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Africa

Gaddafi troops attack rebel-held Misrata in west

Video by Cyril VANIER

Text by News Wires

Latest update : 2011-03-12

Libyan government forces have launched an offensive against the city of Misrata in a bid to crush the popular uprising in Libya's third largest city. Residents reported to Reuters that they could hear shelling and the sound of anti-aircraft fire.

REUTERS - Libyan government forces attacked the town of Misrata on Saturday, trying to retake the last remaining rebel holdout in the west of the country, rebels and residents told Reuters.

Earlier this week forces loyal to Muammar Gaddafi recaptured the city of Zawiyah—the only other town in western Libya which was openly defying the Libyan leader’s four-decade rule.

“They are trying to get into Misrata, they are now 10 km away,” rebel spokesman Gemal said by telephone. “We are hearing shelling. We have no choice but to fight,” he said.

Another rebel, Mohamad Ahmed, said he could hear the sound of anti-aircraft guns getting closer to the city centre.

The government says the rebels are bandits or al Qaeda operatives. Gaddafi’s opponents themselves deny any link to extremist groups, saying they are fighting for freedom and civil rights.

Misrata—around 200 km (130 miles) east of Tripoli—is Libya’s third largest city and an important commercial hub with a population of about 300,000.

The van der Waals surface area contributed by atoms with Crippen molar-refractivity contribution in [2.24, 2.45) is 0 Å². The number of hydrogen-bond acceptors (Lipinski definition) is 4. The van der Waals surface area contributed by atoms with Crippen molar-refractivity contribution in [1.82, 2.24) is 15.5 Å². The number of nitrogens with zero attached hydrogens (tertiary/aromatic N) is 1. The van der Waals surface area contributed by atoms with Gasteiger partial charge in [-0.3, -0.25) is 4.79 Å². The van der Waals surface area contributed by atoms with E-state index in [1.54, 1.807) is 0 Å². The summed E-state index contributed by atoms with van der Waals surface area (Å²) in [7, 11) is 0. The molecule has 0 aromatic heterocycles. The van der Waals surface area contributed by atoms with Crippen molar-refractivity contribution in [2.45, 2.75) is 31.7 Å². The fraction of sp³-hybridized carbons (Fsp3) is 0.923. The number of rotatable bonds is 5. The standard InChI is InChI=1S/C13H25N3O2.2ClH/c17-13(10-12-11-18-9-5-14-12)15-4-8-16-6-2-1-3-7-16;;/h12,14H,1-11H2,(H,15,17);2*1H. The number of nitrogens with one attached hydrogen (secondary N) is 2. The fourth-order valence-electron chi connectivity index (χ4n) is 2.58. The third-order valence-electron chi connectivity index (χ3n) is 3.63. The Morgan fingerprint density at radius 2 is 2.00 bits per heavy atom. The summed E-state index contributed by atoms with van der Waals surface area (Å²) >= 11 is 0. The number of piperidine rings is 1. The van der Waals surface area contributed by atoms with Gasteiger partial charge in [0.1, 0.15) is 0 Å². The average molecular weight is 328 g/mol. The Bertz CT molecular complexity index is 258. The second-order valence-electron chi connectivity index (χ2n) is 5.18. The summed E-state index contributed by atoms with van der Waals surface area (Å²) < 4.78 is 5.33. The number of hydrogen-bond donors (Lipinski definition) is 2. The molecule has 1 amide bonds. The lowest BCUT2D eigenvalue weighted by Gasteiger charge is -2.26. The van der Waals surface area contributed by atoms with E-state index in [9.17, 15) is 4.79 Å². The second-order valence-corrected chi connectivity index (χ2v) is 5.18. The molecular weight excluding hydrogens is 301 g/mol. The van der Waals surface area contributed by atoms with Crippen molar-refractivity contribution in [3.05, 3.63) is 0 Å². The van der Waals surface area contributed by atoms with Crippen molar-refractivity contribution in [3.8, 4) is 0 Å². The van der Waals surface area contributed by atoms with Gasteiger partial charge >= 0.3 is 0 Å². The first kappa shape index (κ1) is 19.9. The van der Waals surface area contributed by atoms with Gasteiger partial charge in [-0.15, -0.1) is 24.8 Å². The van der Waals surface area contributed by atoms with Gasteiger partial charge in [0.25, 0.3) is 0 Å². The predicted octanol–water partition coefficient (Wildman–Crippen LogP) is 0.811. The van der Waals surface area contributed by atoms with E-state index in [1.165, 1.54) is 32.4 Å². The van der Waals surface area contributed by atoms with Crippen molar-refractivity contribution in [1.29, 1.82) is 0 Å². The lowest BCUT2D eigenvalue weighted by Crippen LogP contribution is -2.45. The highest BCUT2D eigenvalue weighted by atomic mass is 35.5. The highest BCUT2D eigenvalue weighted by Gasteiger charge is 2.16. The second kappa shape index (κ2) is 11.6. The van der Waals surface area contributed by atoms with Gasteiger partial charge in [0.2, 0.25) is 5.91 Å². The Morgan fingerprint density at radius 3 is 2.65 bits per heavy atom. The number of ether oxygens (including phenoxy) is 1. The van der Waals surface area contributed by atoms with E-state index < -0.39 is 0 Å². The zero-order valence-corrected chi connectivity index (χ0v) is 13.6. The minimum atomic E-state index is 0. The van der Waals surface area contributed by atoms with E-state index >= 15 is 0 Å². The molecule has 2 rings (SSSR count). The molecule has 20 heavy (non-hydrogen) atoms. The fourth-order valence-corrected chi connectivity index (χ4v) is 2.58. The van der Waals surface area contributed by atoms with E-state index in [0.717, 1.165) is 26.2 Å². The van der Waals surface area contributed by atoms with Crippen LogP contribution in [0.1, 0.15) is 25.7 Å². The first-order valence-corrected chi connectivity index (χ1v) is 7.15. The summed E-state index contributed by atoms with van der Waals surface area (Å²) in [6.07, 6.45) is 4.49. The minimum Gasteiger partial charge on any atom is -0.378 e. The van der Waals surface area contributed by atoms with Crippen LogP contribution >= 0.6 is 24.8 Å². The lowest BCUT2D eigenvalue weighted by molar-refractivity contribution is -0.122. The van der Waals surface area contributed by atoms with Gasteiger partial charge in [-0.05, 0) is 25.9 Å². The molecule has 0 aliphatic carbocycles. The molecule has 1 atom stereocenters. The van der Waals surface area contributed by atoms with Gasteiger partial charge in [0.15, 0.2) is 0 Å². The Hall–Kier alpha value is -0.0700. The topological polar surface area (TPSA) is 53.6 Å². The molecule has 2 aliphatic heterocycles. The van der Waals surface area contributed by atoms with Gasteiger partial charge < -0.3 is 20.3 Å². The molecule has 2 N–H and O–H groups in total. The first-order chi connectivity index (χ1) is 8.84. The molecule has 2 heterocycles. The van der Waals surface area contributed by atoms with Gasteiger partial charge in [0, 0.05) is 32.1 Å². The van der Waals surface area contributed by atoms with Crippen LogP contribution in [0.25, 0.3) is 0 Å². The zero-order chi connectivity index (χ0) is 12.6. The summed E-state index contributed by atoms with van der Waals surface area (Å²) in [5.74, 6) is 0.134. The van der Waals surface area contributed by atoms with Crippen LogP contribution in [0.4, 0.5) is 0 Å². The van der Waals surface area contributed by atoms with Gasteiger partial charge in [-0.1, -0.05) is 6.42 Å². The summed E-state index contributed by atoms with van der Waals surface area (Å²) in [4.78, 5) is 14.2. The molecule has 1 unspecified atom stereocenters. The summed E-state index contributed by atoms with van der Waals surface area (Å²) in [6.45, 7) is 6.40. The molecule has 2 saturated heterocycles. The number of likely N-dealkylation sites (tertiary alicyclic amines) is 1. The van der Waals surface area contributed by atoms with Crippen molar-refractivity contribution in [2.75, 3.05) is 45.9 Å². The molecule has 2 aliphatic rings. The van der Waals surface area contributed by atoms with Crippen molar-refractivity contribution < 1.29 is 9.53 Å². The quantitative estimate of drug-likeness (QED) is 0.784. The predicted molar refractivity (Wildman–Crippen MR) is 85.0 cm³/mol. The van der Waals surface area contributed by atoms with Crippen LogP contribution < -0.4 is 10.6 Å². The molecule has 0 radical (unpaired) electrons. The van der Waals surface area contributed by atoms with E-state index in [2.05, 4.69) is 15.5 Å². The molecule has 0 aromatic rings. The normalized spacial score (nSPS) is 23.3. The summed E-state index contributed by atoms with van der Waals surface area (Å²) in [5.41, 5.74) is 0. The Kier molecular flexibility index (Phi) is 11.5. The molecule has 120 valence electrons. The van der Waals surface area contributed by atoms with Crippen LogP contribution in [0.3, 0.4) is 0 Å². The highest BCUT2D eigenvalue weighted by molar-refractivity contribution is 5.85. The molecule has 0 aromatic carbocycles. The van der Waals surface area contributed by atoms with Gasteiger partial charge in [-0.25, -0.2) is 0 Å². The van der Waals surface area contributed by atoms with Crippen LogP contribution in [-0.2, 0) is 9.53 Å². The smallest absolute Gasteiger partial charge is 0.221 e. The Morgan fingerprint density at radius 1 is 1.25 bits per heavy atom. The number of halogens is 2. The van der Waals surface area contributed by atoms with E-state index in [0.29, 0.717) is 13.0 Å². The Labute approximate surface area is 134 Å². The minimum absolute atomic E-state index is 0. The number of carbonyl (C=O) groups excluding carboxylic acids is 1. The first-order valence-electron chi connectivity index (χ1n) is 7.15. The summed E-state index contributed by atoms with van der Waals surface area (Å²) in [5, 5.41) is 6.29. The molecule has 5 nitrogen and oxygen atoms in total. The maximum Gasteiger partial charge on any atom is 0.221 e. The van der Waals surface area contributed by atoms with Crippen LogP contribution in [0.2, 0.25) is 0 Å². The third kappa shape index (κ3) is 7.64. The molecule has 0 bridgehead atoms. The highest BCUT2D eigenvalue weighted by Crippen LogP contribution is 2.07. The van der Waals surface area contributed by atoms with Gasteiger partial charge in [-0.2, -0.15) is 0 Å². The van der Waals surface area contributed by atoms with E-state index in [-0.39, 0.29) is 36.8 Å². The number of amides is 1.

Rebels and residents there had been preparing for a government onslaught since troops regained control of Zawiyah, 50 km (30 miles) west of Tripoli.
A Misrata resident, who gave his named only as Mohammed, confirmed an attack by Gaddafi’s loyalists was under way.

“I think they are 5 km from the town now, I can hear loud explosions. Everybody is rushing home, the shops have closed and the rebels are taking positions in the neighbourhoods,” he said.

Mussa Ibrahim, a government spokesman in Tripoli, could neither confirm nor deny a military operation was under way.

“We want to give people a chance to lay down their arms. There is a hard core of al Qaeda fighters there,” he said in Tripoli.

“It looks like a Zawiyah scenario. Some people will give up, some will disappear, so their numbers are declining. Tribal leaders are talking to them. Those who stay behind, we will deal with them accordingly,” he said.

“Misrata will be completely within united Libya very soon”.
 

Date created : 2011-03-12

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